It is absolutely amazing what you can do to your body and how fast it can recover over night. We rise to a beautiful but very cold morning to find our water frozen. We quickly eat our breakfast, pack our gear, fluff the dirt around our site and hit the Trail. Today the plan is to hike to Big Creek Campsite 37 where we will spend the night. Warming quickly we shed layers to t-shirt and marvel at the difference a day can make.
Big Creek Trail is a nice wide trail allowing side by side hiking so we happily chatted. About everything. A buddy trail. Nice change from the narrow pass of death we were on yesterday.
There is something that happens when you get off the concrete and outside that is hard to describe. The temperature that you can hardly make it in from the car to your front door, you spend three days in. Food that you would NEVER eat, becomes delicious. Dirt, sweat, scratches and bruises are badges of honor. Wearing the same clothes, no makeup, no hair to fuss with, NO mirrors. Apart from the twinges in your back or knees, you become ageless in a way. Priorities are simple. Water, shelter, nutrition. Your mind is clear. The colors, sounds and textures of the outdoors irons out all the stress wrinkles in your head. I love it…I crave it…
Our hike carries us alongside the rushing Baxter Creek past Midnight Falls and soon to Mouse Falls, full and rushing with the snow melting from the mountain top. Continuing on, we spot snow in the shadows and appreciate our sure footing on this glorious blue sky day. A family coming down the mountain gives us some advice on choosing a dry campsite and we enjoy the rest of the five and a half miles to #38.
Big Creek Trail
Spotting the shiny new bear cables hanging beside the creek, we know we have reached our destination. Scanning the area and heeding the advice of the family, we cross over the creek via a log and find our spot beside the rushing Big Creek. I find two perfect trees for my hammock and Harriett settles on a sunny little patch and the work of camp begins. Each in our own little world, efficiently we make our home for the evening. Water is gathered and filtered. Lunch is prepared and we sit in the makeshift kitchen for lunch.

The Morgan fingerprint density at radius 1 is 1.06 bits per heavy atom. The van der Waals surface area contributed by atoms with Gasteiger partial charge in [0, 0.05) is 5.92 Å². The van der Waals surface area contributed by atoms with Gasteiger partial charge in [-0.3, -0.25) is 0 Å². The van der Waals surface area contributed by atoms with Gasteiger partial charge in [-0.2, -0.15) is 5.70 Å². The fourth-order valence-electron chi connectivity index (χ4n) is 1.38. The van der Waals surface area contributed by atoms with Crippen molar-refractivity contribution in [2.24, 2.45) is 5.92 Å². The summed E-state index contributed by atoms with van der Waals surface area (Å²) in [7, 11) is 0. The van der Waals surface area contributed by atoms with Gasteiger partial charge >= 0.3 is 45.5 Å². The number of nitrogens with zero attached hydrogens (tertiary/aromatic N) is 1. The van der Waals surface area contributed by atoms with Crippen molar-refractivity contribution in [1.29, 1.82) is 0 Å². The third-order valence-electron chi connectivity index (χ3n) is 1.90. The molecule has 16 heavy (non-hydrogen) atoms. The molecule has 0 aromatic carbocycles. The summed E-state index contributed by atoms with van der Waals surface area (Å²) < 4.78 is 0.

After a nice break, we head up the trail to explore and come across what I thought looked like treadmills on the side of the trail. The GSMNP Fitness Center… Of course the fitness center back at home doesn’t come equipped with a wheelbarrow and shovel…extra cardio.
Our exploration ends as the trail crosses a deep rapid and we decline crossing and decide to shed our boots and soak feet that have marched close to 18 miles in the clear icy water of Big Creek. What a gift to sit on a rock in the sun surrounded by the Great Smokey Mountains next to a good friend. (are you getting it yet?)
The sun starts to drop and we head back to our campsite for dinner, a small fire and a strategy for tomorrow begins to form. I want to see the top of Mt. Sterling…..This will require an eleven and a half mile hike. Five and a half strenuous up Swallow Fork Trail to Mt. Sterling Ridge and six and a half miles back down the wickedly steep Baxter Creek Trail that we have already slid, bounced and pounded down once (which we had wanted to avoid all together)… FOLLOWED by a four hour drive home….
Harriet says, “Have you ever hiked in the dark?” I say, “ Not if I can avoid it….” and the decision is made that we will wake at 4:00 am, pack up in the dark and hike up to Mt. Sterling Ridge to reach the summit of Mt. Sterling and the famous Fire Tower. Then we will descend once again 6.5 miles of bone jarring, knee dislocating trail to our car. Sounds like a good plan to me…..
THE STRANGE NIGHT
I am a cold sleeper. I hate being cold. Sleeping next to water is cold. So determined to stay warm for the evening, I climb into my hammock,into the Lost Ranger Big Agnes down bag, with my down under quilt, wearing smart wool long johns, montbell down pants borrowed from Dave, my Arc’teryx down jacket and for good measure stick two hand warmers in the pockets along with a giant big square warmer on my tummy. I lay swaying between the trees imagining a government aircraft flying overhead using heat seeking technology seeing this glowing thermal cocoon, which makes me smile and start to drift off to sleep.
Something wakes me. I see a flash through my sleep and open my eyes to pitch black. Then SOMETHING BUMPS ME! Under my hammock SOMETHING HAS BUMPED ME! My hammock is moving so it is not imagined. My body flooded with adrenaline lies rigid and frozen. Unable to hear anything next to the loud water I lay and wait. For what? I don’t know.. To be eaten, abducted by aliens or Big Foot? None of these things occur and eventually my body starts to relax, eyes drift closed and flash…the light again… Strange images fill my head and I consider maybe I need to lay off of Bates Motel when more lights start scanning the campsite.
Grabbing my glasses, I hang off the edge of my hammock and peer beyond my tarp and spot four headlamps across the creek. It is after midnight and four people are attempting to set up camp…. Eventually they settle in but I never quite get back to sleep and soon Harriett calls out and we rise. IN …. THE…. DARK….
DAY THREE: Night Hiking, The Tower of Death and the Eternal Trail
This post first appeared on The Not So Empty Nest... | Join Me In My Transitio, please read the originial post: here